Why you should use Twitter …. before settling on
Why I use Twitter.

The first title wasn’t so great because I’ve been “on” Twitter since May 2009 according to my Twitter profile. But for a long time I just didn’t get Twitter … what was I supposed to write about? Who’s reading what I post anyway? (Answer: no one at the time!) It took a couple of years before I really understood how to use Twitter to get what I wanted out of it.
The second title didn’t get to the point. I like Twitter for lots of reasons outside of my teaching life, like keeping up to date on breaking news stories.
The third title sounded off-putting. Who am I to tell you what you should or should not do?
So I settled on the fourth title; I’ll tell you why I find Twitter useful and you can decide for yourself whether or not you might like to try it out if you haven’t already.Why I Use Twitter Sketchnote
Why I use Twitter:

  1. To get lesson/activity ideas:
    Teachers on Twitter tend to be a very share-y bunch! Twitter users like @MaryBourassa & @AlexOverwijk share great lesson ideas for the MFM2P course that I teach year after year. Sometimes they share tidbits in 140 characters and add photos, and sometimes they link to their blogs which go into greater detail on the lessons. Both these teachers are in my school board but at other schools. Twitter allows me to see what happens in their classrooms!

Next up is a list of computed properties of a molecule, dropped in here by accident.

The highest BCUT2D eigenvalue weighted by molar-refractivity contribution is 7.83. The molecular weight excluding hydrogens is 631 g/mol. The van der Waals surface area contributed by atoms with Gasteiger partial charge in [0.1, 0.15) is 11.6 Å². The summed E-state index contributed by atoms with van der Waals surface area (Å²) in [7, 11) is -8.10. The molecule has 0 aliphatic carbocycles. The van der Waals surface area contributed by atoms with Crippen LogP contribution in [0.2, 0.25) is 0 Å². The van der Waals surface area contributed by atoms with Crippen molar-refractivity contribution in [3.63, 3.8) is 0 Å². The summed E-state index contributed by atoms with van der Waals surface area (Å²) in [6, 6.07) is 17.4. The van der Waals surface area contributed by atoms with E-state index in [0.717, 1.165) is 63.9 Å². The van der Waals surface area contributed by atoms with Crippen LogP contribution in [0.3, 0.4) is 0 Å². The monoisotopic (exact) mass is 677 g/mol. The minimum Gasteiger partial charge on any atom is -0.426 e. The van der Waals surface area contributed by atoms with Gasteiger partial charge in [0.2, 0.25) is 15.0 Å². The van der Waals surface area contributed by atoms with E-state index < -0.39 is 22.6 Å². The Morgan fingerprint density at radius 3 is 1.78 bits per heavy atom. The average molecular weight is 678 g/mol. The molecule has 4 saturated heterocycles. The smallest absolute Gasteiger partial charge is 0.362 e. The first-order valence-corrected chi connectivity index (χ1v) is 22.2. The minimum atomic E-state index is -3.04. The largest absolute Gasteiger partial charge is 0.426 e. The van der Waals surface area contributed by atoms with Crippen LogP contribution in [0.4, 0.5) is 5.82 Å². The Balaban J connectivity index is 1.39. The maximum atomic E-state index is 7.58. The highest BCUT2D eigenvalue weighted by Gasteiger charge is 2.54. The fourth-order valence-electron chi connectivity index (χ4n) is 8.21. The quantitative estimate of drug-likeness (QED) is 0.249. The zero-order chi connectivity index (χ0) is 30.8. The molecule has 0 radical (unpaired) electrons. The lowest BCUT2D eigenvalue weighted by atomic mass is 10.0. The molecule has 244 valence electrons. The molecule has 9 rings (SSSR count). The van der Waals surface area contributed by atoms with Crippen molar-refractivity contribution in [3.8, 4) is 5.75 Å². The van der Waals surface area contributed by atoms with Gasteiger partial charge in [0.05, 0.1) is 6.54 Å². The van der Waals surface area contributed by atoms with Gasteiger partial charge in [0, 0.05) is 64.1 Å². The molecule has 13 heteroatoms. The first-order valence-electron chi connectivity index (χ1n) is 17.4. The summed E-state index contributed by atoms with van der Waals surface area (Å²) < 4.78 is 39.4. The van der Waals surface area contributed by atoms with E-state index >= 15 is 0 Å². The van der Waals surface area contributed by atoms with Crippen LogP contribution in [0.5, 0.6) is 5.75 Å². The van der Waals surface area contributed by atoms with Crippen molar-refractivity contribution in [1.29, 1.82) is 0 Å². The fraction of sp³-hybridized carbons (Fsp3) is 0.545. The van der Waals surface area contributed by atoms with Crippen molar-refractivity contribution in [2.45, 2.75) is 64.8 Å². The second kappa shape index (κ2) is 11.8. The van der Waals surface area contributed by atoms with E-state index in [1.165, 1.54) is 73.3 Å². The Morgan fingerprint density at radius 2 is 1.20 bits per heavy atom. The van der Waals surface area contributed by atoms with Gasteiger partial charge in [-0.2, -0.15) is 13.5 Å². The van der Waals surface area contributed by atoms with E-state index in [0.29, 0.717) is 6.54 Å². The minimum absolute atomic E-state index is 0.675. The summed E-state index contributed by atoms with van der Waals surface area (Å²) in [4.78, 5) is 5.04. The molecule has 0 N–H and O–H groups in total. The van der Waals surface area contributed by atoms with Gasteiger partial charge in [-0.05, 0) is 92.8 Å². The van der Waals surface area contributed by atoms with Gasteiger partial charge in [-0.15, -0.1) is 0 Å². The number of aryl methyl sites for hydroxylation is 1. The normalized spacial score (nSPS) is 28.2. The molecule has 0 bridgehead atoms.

A big game-changer for me a few years ago was Dan Meyer‘s 3-act math. Again, the material was mostly on his blog, but Twitter was often where I would find the links to his blog posts; reminding me to go read it.

  2. To expand my Professional Learning Network (PLN):
    I work with some pretty amazing teachers at Ridgemont HS, but I also want to learn from people outside of my school. Twitter lets me connect with teachers elsewhere in my board and around the world!
    I have a list of blogs that I read regularly via the Digg Blog Reader app for my phone/tablet. The first blog I ever read was Dan Meyer’s. Through his blog & his tweets I found others I wanted to read as well. Following and engaging with people on Twitter has helped me find other teacher blogs that I find helpful to add to my list.
  3. To learn about & discuss the bigger ideas in education: